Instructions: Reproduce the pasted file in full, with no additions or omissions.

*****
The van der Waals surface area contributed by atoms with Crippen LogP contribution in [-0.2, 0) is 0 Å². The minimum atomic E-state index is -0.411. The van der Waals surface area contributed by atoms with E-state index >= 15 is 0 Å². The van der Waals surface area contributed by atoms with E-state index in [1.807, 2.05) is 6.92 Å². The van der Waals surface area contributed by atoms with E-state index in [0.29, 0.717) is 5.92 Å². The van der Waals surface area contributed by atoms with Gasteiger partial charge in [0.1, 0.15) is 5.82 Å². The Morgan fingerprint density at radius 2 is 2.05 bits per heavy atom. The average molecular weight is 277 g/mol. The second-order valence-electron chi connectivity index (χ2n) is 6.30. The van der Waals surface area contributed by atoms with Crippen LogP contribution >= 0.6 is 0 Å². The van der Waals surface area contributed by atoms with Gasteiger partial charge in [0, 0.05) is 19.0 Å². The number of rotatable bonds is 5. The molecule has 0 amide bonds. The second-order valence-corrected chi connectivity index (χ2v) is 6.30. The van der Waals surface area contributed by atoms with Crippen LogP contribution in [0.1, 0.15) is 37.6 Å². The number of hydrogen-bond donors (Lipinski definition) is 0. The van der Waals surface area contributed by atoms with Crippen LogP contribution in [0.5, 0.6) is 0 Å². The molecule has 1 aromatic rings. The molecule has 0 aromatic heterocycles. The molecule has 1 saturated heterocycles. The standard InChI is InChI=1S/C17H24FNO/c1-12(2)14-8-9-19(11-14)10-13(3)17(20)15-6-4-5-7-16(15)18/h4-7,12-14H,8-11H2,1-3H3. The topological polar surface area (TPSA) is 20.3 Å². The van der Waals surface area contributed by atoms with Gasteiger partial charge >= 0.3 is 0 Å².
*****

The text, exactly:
The van der Waals surface area contributed by atoms with Crippen LogP contribution in [-0.2, 0) is 0 Å². The minimum atomic E-state index is -0.411. The van der Waals surface area contributed by atoms with E-state index >= 15 is 0 Å². The van der Waals surface area contributed by atoms with E-state index in [1.807, 2.05) is 6.92 Å². The van der Waals surface area contributed by atoms with E-state index in [0.29, 0.717) is 5.92 Å². The van der Waals surface area contributed by atoms with Gasteiger partial charge in [0.1, 0.15) is 5.82 Å². The Morgan fingerprint density at radius 2 is 2.05 bits per heavy atom. The average molecular weight is 277 g/mol. The second-order valence-electron chi connectivity index (χ2n) is 6.30. The van der Waals surface area contributed by atoms with Crippen LogP contribution >= 0.6 is 0 Å². The van der Waals surface area contributed by atoms with Gasteiger partial charge in [0, 0.05) is 19.0 Å². The number of rotatable bonds is 5. The molecule has 0 amide bonds. The second-order valence-corrected chi connectivity index (χ2v) is 6.30. The van der Waals surface area contributed by atoms with Crippen LogP contribution in [0.1, 0.15) is 37.6 Å². The number of hydrogen-bond donors (Lipinski definition) is 0. The van der Waals surface area contributed by atoms with Crippen LogP contribution in [0.5, 0.6) is 0 Å². The molecule has 1 aromatic rings. The molecule has 0 aromatic heterocycles. The molecule has 1 saturated heterocycles. The standard InChI is InChI=1S/C17H24FNO/c1-12(2)14-8-9-19(11-14)10-13(3)17(20)15-6-4-5-7-16(15)18/h4-7,12-14H,8-11H2,1-3H3. The topological polar surface area (TPSA) is 20.3 Å². The van der Waals surface area contributed by atoms with Gasteiger partial charge >= 0.3 is 0 Å².